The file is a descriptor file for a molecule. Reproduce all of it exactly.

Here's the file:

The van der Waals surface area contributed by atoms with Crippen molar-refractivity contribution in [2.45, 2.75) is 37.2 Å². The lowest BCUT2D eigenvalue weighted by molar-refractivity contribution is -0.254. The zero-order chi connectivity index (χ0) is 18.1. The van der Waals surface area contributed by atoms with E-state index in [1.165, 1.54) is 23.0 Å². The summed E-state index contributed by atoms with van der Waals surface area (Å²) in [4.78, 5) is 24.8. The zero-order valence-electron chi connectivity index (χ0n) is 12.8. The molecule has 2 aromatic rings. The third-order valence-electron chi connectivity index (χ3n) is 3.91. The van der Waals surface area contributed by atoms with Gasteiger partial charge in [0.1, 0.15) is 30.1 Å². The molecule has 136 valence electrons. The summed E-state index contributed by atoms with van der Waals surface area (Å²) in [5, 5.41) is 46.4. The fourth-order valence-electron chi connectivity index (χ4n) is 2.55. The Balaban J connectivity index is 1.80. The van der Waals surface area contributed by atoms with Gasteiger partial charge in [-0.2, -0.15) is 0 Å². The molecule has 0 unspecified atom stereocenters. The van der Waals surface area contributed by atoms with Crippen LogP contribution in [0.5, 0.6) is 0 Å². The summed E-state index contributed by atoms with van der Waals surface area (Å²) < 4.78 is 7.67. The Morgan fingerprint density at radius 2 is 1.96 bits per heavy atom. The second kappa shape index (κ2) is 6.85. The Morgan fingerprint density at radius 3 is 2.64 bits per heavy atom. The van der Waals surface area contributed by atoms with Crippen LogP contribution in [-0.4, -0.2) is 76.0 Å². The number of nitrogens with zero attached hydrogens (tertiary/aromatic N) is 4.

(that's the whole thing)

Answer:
The van der Waals surface area contributed by atoms with Crippen molar-refractivity contribution in [2.45, 2.75) is 37.2 Å². The lowest BCUT2D eigenvalue weighted by molar-refractivity contribution is -0.254. The zero-order chi connectivity index (χ0) is 18.1. The van der Waals surface area contributed by atoms with E-state index in [1.165, 1.54) is 23.0 Å². The summed E-state index contributed by atoms with van der Waals surface area (Å²) in [4.78, 5) is 24.8. The zero-order valence-electron chi connectivity index (χ0n) is 12.8. The molecule has 2 aromatic rings. The third-order valence-electron chi connectivity index (χ3n) is 3.91. The van der Waals surface area contributed by atoms with Gasteiger partial charge in [0.1, 0.15) is 30.1 Å². The molecule has 136 valence electrons. The summed E-state index contributed by atoms with van der Waals surface area (Å²) in [5, 5.41) is 46.4. The fourth-order valence-electron chi connectivity index (χ4n) is 2.55. The Balaban J connectivity index is 1.80. The van der Waals surface area contributed by atoms with Gasteiger partial charge in [-0.2, -0.15) is 0 Å². The molecule has 0 unspecified atom stereocenters. The van der Waals surface area contributed by atoms with Crippen LogP contribution in [0.5, 0.6) is 0 Å². The summed E-state index contributed by atoms with van der Waals surface area (Å²) < 4.78 is 7.67. The Morgan fingerprint density at radius 2 is 1.96 bits per heavy atom. The second kappa shape index (κ2) is 6.85. The Morgan fingerprint density at radius 3 is 2.64 bits per heavy atom. The van der Waals surface area contributed by atoms with Crippen LogP contribution in [-0.4, -0.2) is 76.0 Å². The number of nitrogens with zero attached hydrogens (tertiary/aromatic N) is 4.